Aerobic exercise improves sleep in U. S. active duty service members following brief treatment for posttraumatic stress disorder symptoms

Stacey Young-McCaughan, Casey L. Straud, Susannah Bumstead, Kristi E. Pruiksma, Daniel J. Taylor, Vanessa M. Jacoby, Jeffrey S. Yarvis, Alan L. Peterson

Producción científica: Articlerevisión exhaustiva

Resumen

Introduction: Physical exercise is a lifestyle intervention that can positively impact aspects of physical and psychological health. There is a growing body of evidence suggesting that physical exercise, sleep, and PTSD are interrelated. This study investigated possible relationships. Three research questions were posed: (1) Did randomization to an aerobic exercise intervention reduce insomnia more than being randomized to an intervention without exercise, (2) Did change in sleep predict change in PTSD symptoms, and (3) Did change in sleep impact the relationship between exercise and PTSD symptom reductions? Methods: Data were collected from 69 treatment-seeking active duty service members with PTSD symptoms randomized into one of four conditions; two conditions included aerobic exercise, and two conditions did not include exercise. Participants in the exercise groups exercised five times per week keeping their heart rate > 60% of their heart rate reserve for 20–25 min. Results: At baseline, 58% of participants reported moderate or severe insomnia. PTSD symptom severity decreased following treatment for all groups (p < 0.001). Participants randomized to exercise reported greater reductions in insomnia compared to those in the no exercise group (p = 0.47). However, change in insomnia did not predict change in PTSD symptoms nor did it significantly impact the relationship between exercise and PTSD symptom reductions. Discussion: Adding exercise to evidence-based treatments for PTSD could reduce sleep disturbance, a characteristic of PTSD not directly addressed with behavioral therapies. A better understanding of exercise as a lifestyle intervention that can reduce PTSD symptoms and insomnia is warranted.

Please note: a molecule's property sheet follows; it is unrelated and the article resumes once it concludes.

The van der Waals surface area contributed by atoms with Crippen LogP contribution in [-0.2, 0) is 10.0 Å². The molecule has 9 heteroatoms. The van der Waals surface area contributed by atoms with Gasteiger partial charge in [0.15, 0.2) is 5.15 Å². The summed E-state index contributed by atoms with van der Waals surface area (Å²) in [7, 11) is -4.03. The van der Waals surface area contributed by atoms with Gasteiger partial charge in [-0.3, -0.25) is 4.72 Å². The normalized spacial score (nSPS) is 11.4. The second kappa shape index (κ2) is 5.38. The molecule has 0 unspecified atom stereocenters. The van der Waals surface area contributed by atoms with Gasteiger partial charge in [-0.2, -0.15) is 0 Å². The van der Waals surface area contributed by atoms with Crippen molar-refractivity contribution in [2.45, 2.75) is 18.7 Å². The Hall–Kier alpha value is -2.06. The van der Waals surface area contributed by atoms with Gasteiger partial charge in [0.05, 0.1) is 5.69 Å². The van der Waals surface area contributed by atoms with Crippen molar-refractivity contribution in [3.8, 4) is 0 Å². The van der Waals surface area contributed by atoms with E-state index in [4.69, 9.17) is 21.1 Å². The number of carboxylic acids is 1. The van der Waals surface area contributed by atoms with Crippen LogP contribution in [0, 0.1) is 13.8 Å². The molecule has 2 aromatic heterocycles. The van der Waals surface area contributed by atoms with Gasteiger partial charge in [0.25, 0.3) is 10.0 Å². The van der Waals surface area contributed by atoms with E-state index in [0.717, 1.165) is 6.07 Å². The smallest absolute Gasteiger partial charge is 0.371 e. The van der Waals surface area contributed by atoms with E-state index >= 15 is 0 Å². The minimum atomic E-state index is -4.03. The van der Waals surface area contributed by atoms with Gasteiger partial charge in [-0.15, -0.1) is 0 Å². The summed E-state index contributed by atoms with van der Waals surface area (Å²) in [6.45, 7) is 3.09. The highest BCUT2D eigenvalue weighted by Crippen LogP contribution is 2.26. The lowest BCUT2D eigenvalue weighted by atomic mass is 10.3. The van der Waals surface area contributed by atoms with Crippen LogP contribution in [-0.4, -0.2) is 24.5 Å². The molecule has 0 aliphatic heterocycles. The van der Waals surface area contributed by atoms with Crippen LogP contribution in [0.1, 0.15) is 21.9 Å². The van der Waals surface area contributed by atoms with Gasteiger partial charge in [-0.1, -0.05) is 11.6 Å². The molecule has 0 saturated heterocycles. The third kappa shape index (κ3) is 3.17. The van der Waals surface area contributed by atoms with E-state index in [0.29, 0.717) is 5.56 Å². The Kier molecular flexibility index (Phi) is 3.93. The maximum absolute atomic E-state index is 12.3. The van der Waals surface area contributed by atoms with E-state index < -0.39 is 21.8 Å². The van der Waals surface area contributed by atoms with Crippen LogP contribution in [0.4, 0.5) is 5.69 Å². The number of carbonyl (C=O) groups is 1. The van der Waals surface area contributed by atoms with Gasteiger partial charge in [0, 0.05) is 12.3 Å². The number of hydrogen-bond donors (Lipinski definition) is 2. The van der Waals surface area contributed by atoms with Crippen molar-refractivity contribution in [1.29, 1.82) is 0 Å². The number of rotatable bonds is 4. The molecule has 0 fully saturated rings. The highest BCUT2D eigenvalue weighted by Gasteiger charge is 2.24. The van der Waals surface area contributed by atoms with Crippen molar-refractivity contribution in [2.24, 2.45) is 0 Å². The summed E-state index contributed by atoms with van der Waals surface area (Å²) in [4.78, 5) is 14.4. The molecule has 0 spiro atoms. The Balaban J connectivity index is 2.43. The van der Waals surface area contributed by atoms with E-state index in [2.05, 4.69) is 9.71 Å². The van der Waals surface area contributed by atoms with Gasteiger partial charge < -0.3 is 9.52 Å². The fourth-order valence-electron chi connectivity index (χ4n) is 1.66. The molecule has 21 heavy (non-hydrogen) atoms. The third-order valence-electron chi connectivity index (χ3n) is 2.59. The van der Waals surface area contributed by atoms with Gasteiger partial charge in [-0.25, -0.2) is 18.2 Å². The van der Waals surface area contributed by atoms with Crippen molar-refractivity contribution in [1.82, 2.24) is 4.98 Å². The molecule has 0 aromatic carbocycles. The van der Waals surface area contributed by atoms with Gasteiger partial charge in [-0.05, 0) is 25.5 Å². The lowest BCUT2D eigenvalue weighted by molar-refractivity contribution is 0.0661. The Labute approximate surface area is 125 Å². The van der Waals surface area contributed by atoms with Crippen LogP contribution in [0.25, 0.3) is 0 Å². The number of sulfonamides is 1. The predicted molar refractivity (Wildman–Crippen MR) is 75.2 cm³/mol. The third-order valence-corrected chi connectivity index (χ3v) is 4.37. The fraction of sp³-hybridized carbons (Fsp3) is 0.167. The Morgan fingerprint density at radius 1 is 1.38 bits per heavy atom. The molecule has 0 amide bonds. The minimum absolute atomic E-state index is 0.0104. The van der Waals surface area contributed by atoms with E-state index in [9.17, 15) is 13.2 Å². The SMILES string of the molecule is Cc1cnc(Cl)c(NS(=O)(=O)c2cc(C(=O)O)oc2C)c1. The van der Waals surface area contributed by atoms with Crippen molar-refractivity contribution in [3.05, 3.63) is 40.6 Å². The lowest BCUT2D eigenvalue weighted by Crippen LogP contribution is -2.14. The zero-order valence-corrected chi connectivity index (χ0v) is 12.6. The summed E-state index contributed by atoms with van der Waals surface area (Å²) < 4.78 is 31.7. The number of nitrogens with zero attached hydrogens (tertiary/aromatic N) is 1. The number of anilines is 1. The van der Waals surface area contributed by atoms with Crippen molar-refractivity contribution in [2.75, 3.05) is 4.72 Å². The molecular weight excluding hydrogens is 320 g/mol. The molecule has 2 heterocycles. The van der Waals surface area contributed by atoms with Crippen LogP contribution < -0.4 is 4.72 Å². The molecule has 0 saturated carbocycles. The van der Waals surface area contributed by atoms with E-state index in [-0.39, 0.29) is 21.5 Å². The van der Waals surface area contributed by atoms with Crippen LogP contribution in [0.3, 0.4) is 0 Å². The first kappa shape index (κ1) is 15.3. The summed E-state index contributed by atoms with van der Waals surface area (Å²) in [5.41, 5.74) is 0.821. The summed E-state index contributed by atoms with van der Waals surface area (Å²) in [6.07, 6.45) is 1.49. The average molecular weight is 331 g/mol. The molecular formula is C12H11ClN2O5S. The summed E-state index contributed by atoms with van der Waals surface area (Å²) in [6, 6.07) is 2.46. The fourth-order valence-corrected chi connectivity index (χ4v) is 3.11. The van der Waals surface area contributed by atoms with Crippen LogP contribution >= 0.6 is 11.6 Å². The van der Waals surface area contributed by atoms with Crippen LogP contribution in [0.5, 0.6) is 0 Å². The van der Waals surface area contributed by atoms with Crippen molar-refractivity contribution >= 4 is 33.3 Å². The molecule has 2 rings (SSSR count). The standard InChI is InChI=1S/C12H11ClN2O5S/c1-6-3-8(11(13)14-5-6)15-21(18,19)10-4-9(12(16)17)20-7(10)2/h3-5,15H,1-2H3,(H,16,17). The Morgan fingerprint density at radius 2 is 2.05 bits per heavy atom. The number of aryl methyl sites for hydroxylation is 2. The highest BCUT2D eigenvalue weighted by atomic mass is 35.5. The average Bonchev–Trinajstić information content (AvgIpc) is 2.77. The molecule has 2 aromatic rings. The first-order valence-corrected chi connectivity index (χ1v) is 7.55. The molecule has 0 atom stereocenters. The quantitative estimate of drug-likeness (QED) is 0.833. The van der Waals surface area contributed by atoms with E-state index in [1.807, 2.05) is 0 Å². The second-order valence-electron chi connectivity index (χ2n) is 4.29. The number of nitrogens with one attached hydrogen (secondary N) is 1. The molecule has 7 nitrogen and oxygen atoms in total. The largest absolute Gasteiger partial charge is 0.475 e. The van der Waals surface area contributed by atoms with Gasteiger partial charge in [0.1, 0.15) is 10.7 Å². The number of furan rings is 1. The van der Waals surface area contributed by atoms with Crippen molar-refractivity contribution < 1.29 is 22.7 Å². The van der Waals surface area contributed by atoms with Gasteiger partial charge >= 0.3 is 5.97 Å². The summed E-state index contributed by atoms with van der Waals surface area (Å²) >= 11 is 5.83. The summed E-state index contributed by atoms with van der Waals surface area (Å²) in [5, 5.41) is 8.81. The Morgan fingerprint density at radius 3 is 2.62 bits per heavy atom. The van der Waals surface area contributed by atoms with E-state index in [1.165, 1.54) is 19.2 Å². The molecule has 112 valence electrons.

Idioma originalEnglish (US)
Número de artículo1249543
PublicaciónFrontiers in Psychology
Volumen14
DOI
EstadoPublished - 2023

ASJC Scopus subject areas

  • General Psychology

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